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Motivation for sports participation, injury prevention expectations, injury risk perceptions and health problems in youth floorball players
Linköping University, Department of Medical and Health Sciences, Division of Physiotherapy. Linköping University, Faculty of Medicine and Health Sciences.
Linköping University, Department of Medical and Health Sciences, Division of Physiotherapy. Linköping University, Faculty of Medicine and Health Sciences.
Linköping University, Department of Medical and Health Sciences, Division of Physiotherapy. Linköping University, Faculty of Medicine and Health Sciences.ORCID iD: 0000-0002-6883-1471
2019 (English)In: Knee Surgery, Sports Traumatology, Arthroscopy, ISSN 0942-2056, E-ISSN 1433-7347, Vol. 27, no 11, p. 3722-3732Article in journal (Refereed) Published
Abstract [en]

Purpose Describe the motivation for floorball participation, injury prevention expectations, injury risk perceptions and prevalence of health problems in youth floorball players at the start of the season. Methods This cross-sectional survey is part of a larger Sport Without Injury ProgrammE (SWIPE) project and provides baseline data before a cluster randomised controlled trial of an injury prevention program (Knee Control). A baseline survey (online and paper based) was collected from 47 teams with 471 youth floorball players from two provinces of Sweden before the start of the 2017 season. Results The mean age for 140 females and 331 males was 13.7 (+/- 1.5) and 13.3 (+/- 1.0) years, respectively. The two most significant motivators for floorball participation were being part of the team (82% females, 75% males) and friends (65% females, 70% males). Fractures (84% females, 90% males), eye injuries (90% females, 83% males) and concussion (82% females, 83% males) were perceived as the most severe injuries. 93% of players believed that sports injuries can be prevented, while 74% believed it is unlikely that they will sustain an injury. Existing health problems at the beginning of the season were prevalent in 33% of players, with 65% being injuries and 35% illnesses. 17% of existing injuries at the start of the season caused time-loss from play and 17% required medical attention. Conclusion Social aspects were the greatest motivators for floorball participation in youths, suggesting that these factors are important to retain sports participants. The high number of health problems in youth is a concern; as such more effort, resources and priority should be given to sports safety programs. Many players believed that sports injuries can be prevented, possibly providing a fertile ground for implementation of such programs.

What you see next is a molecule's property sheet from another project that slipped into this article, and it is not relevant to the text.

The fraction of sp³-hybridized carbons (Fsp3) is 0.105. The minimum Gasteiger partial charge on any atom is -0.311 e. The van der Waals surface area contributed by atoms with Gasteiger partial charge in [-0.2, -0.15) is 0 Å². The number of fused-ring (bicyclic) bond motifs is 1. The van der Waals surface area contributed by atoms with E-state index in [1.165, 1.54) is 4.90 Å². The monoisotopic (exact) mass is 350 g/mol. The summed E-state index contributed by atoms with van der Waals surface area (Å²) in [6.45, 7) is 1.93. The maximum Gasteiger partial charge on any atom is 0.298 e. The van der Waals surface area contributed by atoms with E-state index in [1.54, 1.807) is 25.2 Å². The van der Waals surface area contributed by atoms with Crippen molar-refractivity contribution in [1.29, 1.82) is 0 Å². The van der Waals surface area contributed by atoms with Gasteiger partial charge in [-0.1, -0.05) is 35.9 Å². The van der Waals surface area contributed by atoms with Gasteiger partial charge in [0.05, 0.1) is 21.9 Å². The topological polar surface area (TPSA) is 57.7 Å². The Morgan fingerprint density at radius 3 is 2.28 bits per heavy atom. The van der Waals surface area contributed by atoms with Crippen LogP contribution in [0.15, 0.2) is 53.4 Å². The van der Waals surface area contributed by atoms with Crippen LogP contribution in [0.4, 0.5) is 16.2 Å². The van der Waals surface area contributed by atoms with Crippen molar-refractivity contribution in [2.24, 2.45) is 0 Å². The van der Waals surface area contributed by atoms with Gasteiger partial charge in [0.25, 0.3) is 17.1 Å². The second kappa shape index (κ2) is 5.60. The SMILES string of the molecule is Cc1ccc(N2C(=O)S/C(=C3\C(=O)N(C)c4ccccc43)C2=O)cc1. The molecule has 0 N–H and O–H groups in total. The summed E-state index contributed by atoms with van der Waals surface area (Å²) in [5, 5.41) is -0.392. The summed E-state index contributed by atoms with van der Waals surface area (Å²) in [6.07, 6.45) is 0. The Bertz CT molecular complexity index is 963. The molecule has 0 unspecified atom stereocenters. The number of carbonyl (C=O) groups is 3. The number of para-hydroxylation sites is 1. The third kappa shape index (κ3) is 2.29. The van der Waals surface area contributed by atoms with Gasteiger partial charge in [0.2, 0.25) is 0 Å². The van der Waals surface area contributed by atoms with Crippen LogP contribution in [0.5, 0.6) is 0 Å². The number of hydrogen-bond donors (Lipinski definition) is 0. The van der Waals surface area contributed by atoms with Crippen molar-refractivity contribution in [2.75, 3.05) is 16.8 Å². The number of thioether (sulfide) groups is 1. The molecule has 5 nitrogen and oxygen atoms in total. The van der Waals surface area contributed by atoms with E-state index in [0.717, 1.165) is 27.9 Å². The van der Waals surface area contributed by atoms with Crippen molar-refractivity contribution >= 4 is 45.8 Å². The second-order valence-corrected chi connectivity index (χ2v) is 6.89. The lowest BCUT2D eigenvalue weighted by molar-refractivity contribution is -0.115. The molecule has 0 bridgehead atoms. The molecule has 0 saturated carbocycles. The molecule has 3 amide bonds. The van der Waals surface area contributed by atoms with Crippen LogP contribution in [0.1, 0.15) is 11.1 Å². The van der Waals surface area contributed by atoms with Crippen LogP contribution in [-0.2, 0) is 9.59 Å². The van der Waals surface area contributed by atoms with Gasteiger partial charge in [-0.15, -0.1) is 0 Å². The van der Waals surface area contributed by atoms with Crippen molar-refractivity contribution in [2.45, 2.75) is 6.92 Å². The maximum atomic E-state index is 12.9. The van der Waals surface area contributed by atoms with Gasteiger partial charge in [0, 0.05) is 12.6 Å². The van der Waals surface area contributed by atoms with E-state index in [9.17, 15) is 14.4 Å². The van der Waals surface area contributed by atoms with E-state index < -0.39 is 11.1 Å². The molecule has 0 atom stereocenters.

Place, publisher, year, edition, pages
SPRINGER , 2019. Vol. 27, no 11, p. 3722-3732
Keywords [en]
Youth sports; Sports injuries; Sports participation; Injury prevention; Floorball; Youth athletes
National Category
Sport and Fitness Sciences
Identifiers
URN: urn:nbn:se:liu:diva-161596DOI: 10.1007/s00167-019-05501-7ISI: 000491548100041PubMedID: 30982108OAI: oai:DiVA.org:liu-161596DiVA, id: diva2:1368186
Note

Funding Agencies|Swedish Research CouncilSwedish Research Council [2015-02414]; Swedish Research Council for Sport Science [P2018-0167]; Australia Awards-Endeavour Fellowship from the Department of Education and Training, Australia

Available from: 2019-11-06 Created: 2019-11-06 Last updated: 2019-11-06

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Perera, NirmalaÅkerlund, IdaHägglund, Martin
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